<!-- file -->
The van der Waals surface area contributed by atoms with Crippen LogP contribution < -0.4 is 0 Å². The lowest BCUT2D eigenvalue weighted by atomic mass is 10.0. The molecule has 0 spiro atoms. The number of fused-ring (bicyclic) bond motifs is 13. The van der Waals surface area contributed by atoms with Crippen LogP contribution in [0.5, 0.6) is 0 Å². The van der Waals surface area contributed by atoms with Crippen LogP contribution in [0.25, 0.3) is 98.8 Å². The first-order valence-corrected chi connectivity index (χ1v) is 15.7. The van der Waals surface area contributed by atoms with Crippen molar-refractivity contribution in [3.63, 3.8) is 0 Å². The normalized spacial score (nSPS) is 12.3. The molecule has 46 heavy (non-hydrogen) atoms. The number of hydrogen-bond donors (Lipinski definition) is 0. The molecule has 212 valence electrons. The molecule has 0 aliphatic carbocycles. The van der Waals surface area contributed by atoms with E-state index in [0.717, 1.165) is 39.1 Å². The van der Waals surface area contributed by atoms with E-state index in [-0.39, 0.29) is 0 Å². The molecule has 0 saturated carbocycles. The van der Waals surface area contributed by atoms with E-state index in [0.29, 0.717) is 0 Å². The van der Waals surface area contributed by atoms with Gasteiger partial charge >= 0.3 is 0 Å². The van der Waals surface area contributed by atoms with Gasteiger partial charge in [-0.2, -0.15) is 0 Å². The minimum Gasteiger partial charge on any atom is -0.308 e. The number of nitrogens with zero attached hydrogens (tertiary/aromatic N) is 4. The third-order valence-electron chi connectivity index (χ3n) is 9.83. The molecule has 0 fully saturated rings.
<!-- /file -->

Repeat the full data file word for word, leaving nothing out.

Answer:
The van der Waals surface area contributed by atoms with Crippen LogP contribution < -0.4 is 0 Å². The lowest BCUT2D eigenvalue weighted by atomic mass is 10.0. The molecule has 0 spiro atoms. The number of fused-ring (bicyclic) bond motifs is 13. The van der Waals surface area contributed by atoms with Crippen LogP contribution in [0.5, 0.6) is 0 Å². The van der Waals surface area contributed by atoms with Crippen LogP contribution in [0.25, 0.3) is 98.8 Å². The first-order valence-corrected chi connectivity index (χ1v) is 15.7. The van der Waals surface area contributed by atoms with Crippen molar-refractivity contribution in [3.63, 3.8) is 0 Å². The normalized spacial score (nSPS) is 12.3. The molecule has 46 heavy (non-hydrogen) atoms. The number of hydrogen-bond donors (Lipinski definition) is 0. The molecule has 212 valence electrons. The molecule has 0 aliphatic carbocycles. The van der Waals surface area contributed by atoms with E-state index in [0.717, 1.165) is 39.1 Å². The van der Waals surface area contributed by atoms with E-state index in [-0.39, 0.29) is 0 Å². The molecule has 0 saturated carbocycles. The van der Waals surface area contributed by atoms with E-state index in [0.29, 0.717) is 0 Å². The van der Waals surface area contributed by atoms with Gasteiger partial charge >= 0.3 is 0 Å². The van der Waals surface area contributed by atoms with Gasteiger partial charge in [-0.2, -0.15) is 0 Å². The minimum Gasteiger partial charge on any atom is -0.308 e. The number of nitrogens with zero attached hydrogens (tertiary/aromatic N) is 4. The third-order valence-electron chi connectivity index (χ3n) is 9.83. The molecule has 0 fully saturated rings.